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F E Smith
F E Smith, Advocate
Category: Law
Satisfied Customers: 8445
Experience:  I have been practising for 30 years.
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My former husband is squatting in a property belonging to

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My former husband is squatting in a property belonging to me.He has gone and changed the locks on another property of mine ,denying me access.
Have not lived with him since 2000.Decree absolute 2012
Submitted: 2 months ago.
Category: Law
Expert:  F E Smith replied 2 months ago.

What did the police have to say about this?

Why has he done this?

It would help if you could explain the background detail please. Thank you

Customer: replied 2 months ago.
They say it is a civil matter regardless of what he does. They do not want to get involved.
All property is in my name only.
Been through High Court in 2006. In the event that I sell the properties ,he will get half. I am willing to do what is required to sell off and get closure,but he is devious and obstructive all the time.
He transferred two of his own properties to his brothers.No money changed hands ,about 4 years ago.No need to be squatting in mine and causing distress,damage and harassment.
Any efforts on my part to sell are obstructed by him putting in troublesome tenants,taking rent,doing shoddy unsolicited work,amounting to severe damage,changing locks and squatting.
He is squatting in a property for the second time, somewhere around two years.He did it in one previous to 2012 and was hospitalised with pneumonia etc.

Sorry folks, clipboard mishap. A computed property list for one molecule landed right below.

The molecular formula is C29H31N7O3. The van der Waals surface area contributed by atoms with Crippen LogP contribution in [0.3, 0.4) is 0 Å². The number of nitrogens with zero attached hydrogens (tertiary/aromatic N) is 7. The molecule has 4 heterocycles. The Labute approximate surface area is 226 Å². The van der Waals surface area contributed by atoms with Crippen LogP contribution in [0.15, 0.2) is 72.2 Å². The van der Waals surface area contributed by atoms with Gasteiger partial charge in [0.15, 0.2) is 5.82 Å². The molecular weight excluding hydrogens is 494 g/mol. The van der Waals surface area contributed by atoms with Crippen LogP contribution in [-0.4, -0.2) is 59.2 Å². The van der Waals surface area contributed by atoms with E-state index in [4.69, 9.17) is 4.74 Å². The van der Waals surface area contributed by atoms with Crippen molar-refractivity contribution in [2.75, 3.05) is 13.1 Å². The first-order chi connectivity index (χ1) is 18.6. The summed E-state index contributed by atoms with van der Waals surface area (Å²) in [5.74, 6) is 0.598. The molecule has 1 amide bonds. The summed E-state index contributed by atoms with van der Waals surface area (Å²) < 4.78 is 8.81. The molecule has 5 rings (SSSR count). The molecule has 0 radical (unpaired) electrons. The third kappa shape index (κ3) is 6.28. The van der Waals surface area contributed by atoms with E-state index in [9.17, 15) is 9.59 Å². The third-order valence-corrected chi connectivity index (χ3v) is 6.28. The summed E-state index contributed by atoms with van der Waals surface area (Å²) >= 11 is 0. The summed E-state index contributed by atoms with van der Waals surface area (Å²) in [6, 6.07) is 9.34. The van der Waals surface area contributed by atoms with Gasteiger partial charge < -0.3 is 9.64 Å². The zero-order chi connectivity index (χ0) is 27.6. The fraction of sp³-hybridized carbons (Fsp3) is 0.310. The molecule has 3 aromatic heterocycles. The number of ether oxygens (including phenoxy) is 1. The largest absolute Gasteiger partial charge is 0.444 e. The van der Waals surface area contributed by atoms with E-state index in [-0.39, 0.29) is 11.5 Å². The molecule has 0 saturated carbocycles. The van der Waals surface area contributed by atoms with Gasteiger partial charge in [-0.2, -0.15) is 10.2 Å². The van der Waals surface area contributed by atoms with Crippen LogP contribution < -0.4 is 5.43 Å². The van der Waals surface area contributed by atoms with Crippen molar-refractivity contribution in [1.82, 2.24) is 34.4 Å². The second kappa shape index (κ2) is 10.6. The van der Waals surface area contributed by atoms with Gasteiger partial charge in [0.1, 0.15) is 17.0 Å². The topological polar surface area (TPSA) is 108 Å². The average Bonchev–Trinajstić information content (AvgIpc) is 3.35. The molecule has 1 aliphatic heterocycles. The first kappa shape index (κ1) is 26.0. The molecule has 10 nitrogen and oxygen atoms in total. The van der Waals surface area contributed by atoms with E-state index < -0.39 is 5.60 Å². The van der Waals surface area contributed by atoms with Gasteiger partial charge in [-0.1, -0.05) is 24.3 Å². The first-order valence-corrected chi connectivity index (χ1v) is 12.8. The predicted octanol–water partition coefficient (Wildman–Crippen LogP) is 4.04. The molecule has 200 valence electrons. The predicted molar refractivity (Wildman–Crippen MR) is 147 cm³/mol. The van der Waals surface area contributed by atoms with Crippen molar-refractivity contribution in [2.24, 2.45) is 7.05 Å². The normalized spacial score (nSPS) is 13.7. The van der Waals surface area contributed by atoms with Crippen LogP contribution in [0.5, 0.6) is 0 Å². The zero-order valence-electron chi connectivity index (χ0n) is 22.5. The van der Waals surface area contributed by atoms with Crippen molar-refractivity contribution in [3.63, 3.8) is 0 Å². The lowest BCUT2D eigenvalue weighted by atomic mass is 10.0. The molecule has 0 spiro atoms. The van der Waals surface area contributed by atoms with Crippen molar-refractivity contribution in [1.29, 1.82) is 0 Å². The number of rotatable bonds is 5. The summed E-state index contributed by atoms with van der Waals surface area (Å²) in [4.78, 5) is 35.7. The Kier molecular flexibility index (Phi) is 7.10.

He is now doing his encore in another property. And has changed the locks on this one here,denying me and estate agent access with potential buyers today.
My son put new locks on three weeks ago,so that the estate agent could get in.
A saga.
Customer: replied 2 months ago.
Waiting for your response to above.Thanks
Expert:  F E Smith replied 2 months ago.

The fact that he may be your ex-husband is not relevant.

He is just another person.

You need to go back to the police because since October 2012, squatting in residential property has been a criminal offence. They are just taking the line of least resistance and saying that it is a civil matter.

complaint to a senior officer the chief constable if need be and show them the above page.

It is a civil matter but it is also a criminal matter.

Depending on how he got into the properties, if he broke in, that is criminal damage and is also a police matter.

He doesn’t pay rent and you can simply break into the property (it is in your sole name) when he is not there, change the locks provided you give him his belongings back.

If you are doing that, tell the police that you have been advised to do that, so them this answer, and tell them you are going to do so that your exhusband cannot allege any kind of violence.

If you would rather not have the confrontation, you need to make an application to court for a court order to make him leave the properties. If you asked the court to attach the notice, and if the ex does not move out, he will be arrested.

I am assuming that this is not the former matrimonial home as that does make a difference

Can I clarify anything else for you?

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Best wishes.


F E Smith, Advocate
Category: Law
Satisfied Customers: 8445
Experience: I have been practising for 30 years.
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